STRAVINSKY'S "The Rake's Progress" was the composer's effort to write a truly great opera. It is a work that requires close attention and rewards it.
The opera, which the Washington Opera revived Tuesday night, is not the perfection its composer sought when he tried to write an 18th-century work in 1951. It starts slowly, but the eloquence of the collaboration between the man widely regarded as the musical giant of the century and writers W.H. Auden and Chester Kallman eventually begins to stir.
The first marvelous moment comes in a trio by the so-called hero Tom Rakewell (an 18th- century Everyman); his true love, aptly named Anne Truelove; and the bizarre Baba the Turk. Then the music moves into Bedlam -- literally -- where the demented Tom, imagining himself as Adonis and Anne as Venus herself, sings a ballad of melting loveliness.
Things proceed and the opera ends with a Mozartian epilogue on the meaning of it all. It is here that Stravinsky asserts the distinction between the terrible fate of his 18th-century musical model, the heroic Don Giovanni, and the more mundane Tom. As Anne declares in the epilogue: "Not every rake is rescued at the last by Love and Beauty; Not every man is given an Anne to take the place of duty."
There are moments of tedium early on in the music, but once the momentum is going Stravinsky is on target. And the Washington Opera is doing "The Rake's Progress" about as well as one could ask.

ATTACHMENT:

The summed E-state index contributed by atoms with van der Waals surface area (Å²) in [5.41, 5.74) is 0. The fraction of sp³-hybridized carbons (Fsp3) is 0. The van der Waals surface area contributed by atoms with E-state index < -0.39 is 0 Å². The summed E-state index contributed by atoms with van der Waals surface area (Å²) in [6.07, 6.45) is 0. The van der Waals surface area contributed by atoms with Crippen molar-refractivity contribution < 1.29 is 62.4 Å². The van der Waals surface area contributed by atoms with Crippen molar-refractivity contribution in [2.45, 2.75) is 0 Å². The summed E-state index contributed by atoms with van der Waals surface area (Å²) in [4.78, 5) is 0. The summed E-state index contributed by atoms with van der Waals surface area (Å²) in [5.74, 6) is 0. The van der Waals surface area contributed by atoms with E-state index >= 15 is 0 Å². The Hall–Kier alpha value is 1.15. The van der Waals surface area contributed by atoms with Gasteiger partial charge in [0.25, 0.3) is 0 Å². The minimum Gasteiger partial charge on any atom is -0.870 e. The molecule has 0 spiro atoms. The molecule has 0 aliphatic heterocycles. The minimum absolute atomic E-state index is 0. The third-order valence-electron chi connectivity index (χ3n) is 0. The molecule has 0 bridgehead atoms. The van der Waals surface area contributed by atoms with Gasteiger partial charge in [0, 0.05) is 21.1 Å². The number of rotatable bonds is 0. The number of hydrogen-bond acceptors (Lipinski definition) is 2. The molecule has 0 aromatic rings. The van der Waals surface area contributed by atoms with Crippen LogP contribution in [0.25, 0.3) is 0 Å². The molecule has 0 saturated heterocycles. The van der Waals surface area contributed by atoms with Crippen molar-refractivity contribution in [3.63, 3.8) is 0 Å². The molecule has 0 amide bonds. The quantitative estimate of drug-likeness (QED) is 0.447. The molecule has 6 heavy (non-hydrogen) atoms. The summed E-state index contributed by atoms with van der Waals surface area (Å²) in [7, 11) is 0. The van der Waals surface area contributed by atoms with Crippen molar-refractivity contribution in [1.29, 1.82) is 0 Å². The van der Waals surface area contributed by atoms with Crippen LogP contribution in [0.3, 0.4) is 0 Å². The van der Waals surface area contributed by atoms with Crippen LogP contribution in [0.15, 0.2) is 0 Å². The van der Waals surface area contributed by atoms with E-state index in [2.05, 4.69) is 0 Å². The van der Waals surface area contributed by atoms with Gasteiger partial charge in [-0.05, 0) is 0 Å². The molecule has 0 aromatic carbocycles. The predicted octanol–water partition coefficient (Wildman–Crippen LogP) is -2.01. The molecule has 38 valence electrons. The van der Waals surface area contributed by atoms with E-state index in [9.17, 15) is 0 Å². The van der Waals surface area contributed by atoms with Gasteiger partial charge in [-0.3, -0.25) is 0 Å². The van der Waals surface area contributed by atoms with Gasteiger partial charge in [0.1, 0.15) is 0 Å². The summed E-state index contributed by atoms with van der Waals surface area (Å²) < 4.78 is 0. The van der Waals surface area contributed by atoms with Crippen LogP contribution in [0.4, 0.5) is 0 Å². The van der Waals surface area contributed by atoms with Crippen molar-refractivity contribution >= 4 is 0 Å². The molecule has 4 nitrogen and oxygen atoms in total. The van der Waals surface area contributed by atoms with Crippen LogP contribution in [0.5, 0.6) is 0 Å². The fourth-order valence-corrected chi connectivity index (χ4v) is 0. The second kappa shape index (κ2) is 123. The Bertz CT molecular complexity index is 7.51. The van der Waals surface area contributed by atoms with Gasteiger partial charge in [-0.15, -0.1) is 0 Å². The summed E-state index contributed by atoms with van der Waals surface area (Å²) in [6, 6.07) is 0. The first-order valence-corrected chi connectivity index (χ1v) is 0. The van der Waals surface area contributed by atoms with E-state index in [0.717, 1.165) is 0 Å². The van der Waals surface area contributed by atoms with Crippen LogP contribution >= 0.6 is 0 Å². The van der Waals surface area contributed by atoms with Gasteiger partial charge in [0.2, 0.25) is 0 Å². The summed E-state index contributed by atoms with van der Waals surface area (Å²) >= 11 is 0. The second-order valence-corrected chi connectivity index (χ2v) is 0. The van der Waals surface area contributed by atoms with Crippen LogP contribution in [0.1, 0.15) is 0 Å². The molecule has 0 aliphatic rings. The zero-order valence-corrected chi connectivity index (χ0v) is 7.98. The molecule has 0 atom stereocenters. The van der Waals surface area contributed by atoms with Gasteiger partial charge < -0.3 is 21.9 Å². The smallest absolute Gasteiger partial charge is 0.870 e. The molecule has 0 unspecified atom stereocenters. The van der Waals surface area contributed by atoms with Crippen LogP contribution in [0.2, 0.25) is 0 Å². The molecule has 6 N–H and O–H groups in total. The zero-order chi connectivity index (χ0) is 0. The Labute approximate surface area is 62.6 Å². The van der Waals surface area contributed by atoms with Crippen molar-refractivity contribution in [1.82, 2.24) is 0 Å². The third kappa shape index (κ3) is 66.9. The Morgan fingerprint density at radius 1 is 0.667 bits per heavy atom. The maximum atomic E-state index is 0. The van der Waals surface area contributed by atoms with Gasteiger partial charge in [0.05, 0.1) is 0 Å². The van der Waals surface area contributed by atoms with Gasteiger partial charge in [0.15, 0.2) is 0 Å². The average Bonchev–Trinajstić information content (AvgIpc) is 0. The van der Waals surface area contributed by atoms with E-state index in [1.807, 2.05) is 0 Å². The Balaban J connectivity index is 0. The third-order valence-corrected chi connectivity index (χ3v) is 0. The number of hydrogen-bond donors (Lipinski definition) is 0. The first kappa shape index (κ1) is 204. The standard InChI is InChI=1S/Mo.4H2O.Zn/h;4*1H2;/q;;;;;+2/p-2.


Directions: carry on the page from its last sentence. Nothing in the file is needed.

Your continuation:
The big new acquisition is conductor Nicholas McGegan, an English baroque authority who brought such style to last season's production of Handel's "Semele," and now shows similar panache in Stravinsky's neoclassic adventure with the aria, duets, trio, recitative and other ensemble traditions of the 18th century. McGegan's conducting is outstanding for its clarity and rhythmic command.
The title role is an especially difficult one -- lengthy, arduous and with few opportunities for gratifying display. Tenor David Eisler undertook it the other night under the most trying conditions. It was new to him until he was called in over the weekend to sub for Jerry Hadley (who has a throat disorder). Tenor David Gordon has since been called in for some of the succeeding performances, and it is unclear when Hadley, who did the part so well in the past, may be able to return).
Two other remarkable stalwarts from the past have returned: Sheri Greenawald as Anne and bass Jeffrey Wells as Nick Shadow, the Mephisto figure in this theatrical combination derived from Hogarth's splendid series of morality prints known collectively as "The Rake's Progress."
Jonathan Green is especially fine as Sellum, the auctioneer of Tom's estate -- as are Beverly Evans as Baba the Turk and Charlotte Dixon as the brothel-keeper Mother Goose.
Zack Brown's sets are worthy of Hogarth's drawings without being slavish to them, and Brian MacDonald directs with skill. Especially worthy of note is Frank Conlon, the harpsichord player, an inspired oddity indeed for an opera written in the second half of this century.
"The Rake" concludes a memorable season for the Washington Opera. Only its Barenboim/Ponnelle "Figaro" was more challenging or more rewarding -- and that's saying a lot. THE RAKE'S PROGRESS -- At the Kennedy Center Terrace Theater this Friday, Tuesday, January 19, 23, 25 and 29 and February 2 at 8; Sunday at 1; Thursday at 7; and January 27 at 2.